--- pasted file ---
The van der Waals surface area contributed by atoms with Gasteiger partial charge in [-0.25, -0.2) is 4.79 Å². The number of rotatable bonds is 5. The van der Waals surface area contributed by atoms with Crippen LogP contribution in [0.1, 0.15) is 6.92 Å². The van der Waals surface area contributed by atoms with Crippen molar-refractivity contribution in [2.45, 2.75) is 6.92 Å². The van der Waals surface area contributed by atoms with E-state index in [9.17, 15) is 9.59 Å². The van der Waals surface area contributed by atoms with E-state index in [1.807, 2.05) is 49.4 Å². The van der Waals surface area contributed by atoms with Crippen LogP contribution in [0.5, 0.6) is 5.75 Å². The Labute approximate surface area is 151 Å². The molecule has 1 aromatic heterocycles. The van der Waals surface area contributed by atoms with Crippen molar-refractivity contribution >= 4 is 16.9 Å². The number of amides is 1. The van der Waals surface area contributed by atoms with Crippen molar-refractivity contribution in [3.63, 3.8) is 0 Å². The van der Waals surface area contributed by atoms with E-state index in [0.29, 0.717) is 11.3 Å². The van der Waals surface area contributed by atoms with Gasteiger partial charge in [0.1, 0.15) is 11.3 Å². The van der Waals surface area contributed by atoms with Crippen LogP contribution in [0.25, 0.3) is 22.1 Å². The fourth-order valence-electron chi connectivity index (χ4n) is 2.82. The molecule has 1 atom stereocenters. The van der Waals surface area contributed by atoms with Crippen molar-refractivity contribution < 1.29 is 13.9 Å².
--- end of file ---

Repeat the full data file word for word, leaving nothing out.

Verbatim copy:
The van der Waals surface area contributed by atoms with Gasteiger partial charge in [-0.25, -0.2) is 4.79 Å². The number of rotatable bonds is 5. The van der Waals surface area contributed by atoms with Crippen LogP contribution in [0.1, 0.15) is 6.92 Å². The van der Waals surface area contributed by atoms with Crippen molar-refractivity contribution in [2.45, 2.75) is 6.92 Å². The van der Waals surface area contributed by atoms with E-state index in [9.17, 15) is 9.59 Å². The van der Waals surface area contributed by atoms with E-state index in [1.807, 2.05) is 49.4 Å². The van der Waals surface area contributed by atoms with Crippen LogP contribution in [0.5, 0.6) is 5.75 Å². The Labute approximate surface area is 151 Å². The molecule has 1 aromatic heterocycles. The van der Waals surface area contributed by atoms with Crippen molar-refractivity contribution >= 4 is 16.9 Å². The number of amides is 1. The van der Waals surface area contributed by atoms with Crippen molar-refractivity contribution in [3.63, 3.8) is 0 Å². The van der Waals surface area contributed by atoms with E-state index in [0.29, 0.717) is 11.3 Å². The van der Waals surface area contributed by atoms with Gasteiger partial charge in [0.1, 0.15) is 11.3 Å². The van der Waals surface area contributed by atoms with Crippen LogP contribution in [0.25, 0.3) is 22.1 Å². The fourth-order valence-electron chi connectivity index (χ4n) is 2.82. The molecule has 1 atom stereocenters. The van der Waals surface area contributed by atoms with Crippen molar-refractivity contribution < 1.29 is 13.9 Å².